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I’m lying in bed recovering from a migraine when I receive a WhatsApp from my fellow disabled pal Cath. “Want some ableist rage?” she asks. With the message, she’d attached a link to a tweet from one of the candidates to be the next leader of the Conservative Party and Prime Ministerial hopeful Rishi Sunak, revealing that if he won, he would fine people £10 for missing GP and hospital appointments.
The ex-chancellor of the exchequer boasted that this would be his way of fixing the strain Covid-19 has put on the NHS, claiming that nearly 15 million GP appointments are missed every year. But as a disabled person, this gave me a sick feeling in the pit of my stomach, and pure rage for being subtly scapegoated again. Let me explain how.
Disabled people often miss hospital and GP appointments for a variety of reasons, mostly because of illness, but there are also lots of other things stopping us too: inaccessibility, being able to afford to get there, or lack of staff to answer the phones, to name a few.
I have to note before anyone complains (as they have on my Twitter) that Sunak does say this measure will be for a “second or subsequent offence”; but when will the line be drawn? Does it count if you tried to cancel an appointment and couldn’t get through because the lines were jammed? What if you physically couldn’t access the building your appointment was in?
It’s painfully ironic that as I read the news, I was gearing up to battle to rearrange a doctor's appointment after missing it because I simply slept through it the week before. This may sound flippant, but when you have crippling fatigue, some days you can’t make your body get out of bed, and all you can do is sleep. To the surgery receptionists' credit, they were wonderfully understanding as I’ve been with them for half a decade, but there weren’t any more advance appointments, and I had to wait to battle the same-day booking system.
Access is a massive reason disabled people are marked down as “Did Not Attend” or DNA - the reality is that we tried to attend but we physically couldn’t. Old hospital buildings with steps and long detours that take you around the other end of the hospital as the only step-free option. Deaf patients asking for face-to-face appointments only but being called for phone appointments. Broken lifts or out-of-order lifts, transport that doesn’t turn up. Light-up boards being used to notify blind patients or doctors calling the names of deaf patients and then not thinking to use the other method when nobody responds, leaving them in the waiting room for hours. All of these happen more often than non-disabled people - like Sunak - realise.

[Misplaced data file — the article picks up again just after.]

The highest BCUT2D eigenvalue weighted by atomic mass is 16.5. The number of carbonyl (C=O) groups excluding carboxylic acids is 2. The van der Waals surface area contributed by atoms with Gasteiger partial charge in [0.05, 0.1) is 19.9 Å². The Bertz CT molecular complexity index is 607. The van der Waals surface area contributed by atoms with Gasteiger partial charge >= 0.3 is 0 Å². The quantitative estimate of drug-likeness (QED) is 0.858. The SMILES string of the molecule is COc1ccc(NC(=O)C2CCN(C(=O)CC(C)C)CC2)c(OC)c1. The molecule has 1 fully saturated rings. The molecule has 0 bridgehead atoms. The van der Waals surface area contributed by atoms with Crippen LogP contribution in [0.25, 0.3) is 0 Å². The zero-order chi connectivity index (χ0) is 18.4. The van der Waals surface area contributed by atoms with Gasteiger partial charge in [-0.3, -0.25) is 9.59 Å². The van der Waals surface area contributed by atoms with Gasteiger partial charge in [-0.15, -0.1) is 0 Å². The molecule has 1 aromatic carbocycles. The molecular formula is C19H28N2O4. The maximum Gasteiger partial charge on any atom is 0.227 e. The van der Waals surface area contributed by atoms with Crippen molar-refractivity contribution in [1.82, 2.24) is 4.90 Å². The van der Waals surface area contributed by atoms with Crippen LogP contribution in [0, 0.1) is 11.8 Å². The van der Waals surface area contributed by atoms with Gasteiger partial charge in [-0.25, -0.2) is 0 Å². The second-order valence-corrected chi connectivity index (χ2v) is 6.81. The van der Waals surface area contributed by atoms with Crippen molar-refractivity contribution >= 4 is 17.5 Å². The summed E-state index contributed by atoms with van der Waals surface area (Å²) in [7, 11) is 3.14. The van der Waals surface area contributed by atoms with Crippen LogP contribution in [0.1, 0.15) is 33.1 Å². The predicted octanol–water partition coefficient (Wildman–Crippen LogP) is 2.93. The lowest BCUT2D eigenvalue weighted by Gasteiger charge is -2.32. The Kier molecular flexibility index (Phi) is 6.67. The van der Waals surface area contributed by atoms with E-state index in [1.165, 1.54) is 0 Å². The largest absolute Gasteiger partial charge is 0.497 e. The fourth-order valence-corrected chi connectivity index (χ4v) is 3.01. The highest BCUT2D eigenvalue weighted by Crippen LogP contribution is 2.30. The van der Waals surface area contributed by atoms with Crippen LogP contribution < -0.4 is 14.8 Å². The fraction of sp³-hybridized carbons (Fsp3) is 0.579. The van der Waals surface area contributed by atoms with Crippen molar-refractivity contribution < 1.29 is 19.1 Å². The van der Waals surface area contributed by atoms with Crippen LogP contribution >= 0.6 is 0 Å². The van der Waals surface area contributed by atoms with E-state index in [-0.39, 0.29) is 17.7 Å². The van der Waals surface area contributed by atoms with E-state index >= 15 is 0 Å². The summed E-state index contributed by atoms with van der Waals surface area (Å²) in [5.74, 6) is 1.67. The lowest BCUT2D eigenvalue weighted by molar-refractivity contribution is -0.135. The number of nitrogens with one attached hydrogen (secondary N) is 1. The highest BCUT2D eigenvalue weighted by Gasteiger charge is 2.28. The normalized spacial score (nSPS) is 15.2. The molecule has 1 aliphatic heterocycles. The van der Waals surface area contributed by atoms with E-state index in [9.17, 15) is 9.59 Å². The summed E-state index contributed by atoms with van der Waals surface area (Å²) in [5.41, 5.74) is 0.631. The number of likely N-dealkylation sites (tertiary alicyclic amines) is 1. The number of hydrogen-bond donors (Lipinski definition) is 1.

Disabled people are often some of the poorest in society. Many live on benefits and in the cost of living crisis, we are struggling to heat our houses and feed ourselves on even less than non-disabled people. This is money we don’t have to spend on getting to doctors and hospital appointments, considering how unreliable public transport is and how unpleasant our experiences can be. The last thing we want to do is shell out extra money for fines too.
Another sickening blow was that Sunak referred to his plan as a way to fix the NHS after the toll Covid-19 took on it. He may be content to act like it’s over, but we are still very much in the middle of the pandemic, and absences due to the virus are still wiping out vast swathes of the NHS workforce. Staff absences and the fact that anything that was deemed “non-emergency” was cancelled are also to blame for the Covid-19 NHS backlog - not patients missing appointments. Considering disabled people are the group that suffered the most as our healthcare was deemed “non-emergency” for almost two years, it's just insulting that we’re now being blamed.
This is in no way the fault of the NHS. This squarely falls at the feet of the government who have been chipping away at the NHS for the last twelve years, and carving off pieces to sell to their rich mates. Now that this plan has failed, they’re simply trying to get more money out of the public, and pitting them against disabled people in the process.
The message is subtle but it’s there: “THEY are the reason you can’t see a doctor, so they deserve to be punished.”
Fining people for missing hospital and doctors appointments will not solve the NHS crisis. What we need is more money plumbed into the NHS to help the staffing crisis. However, by suggesting that he will fine those who miss appointments, Sunak is playing a very clever game, he’s getting the attention of those who already think disabled people are lazy and a burden, and fueling their hate. This might not be a serious plan, but it's another way to gain support in the hearts of the cruel.
Sunak knows this plan will kill poor, disabled people, but why should that matter to him?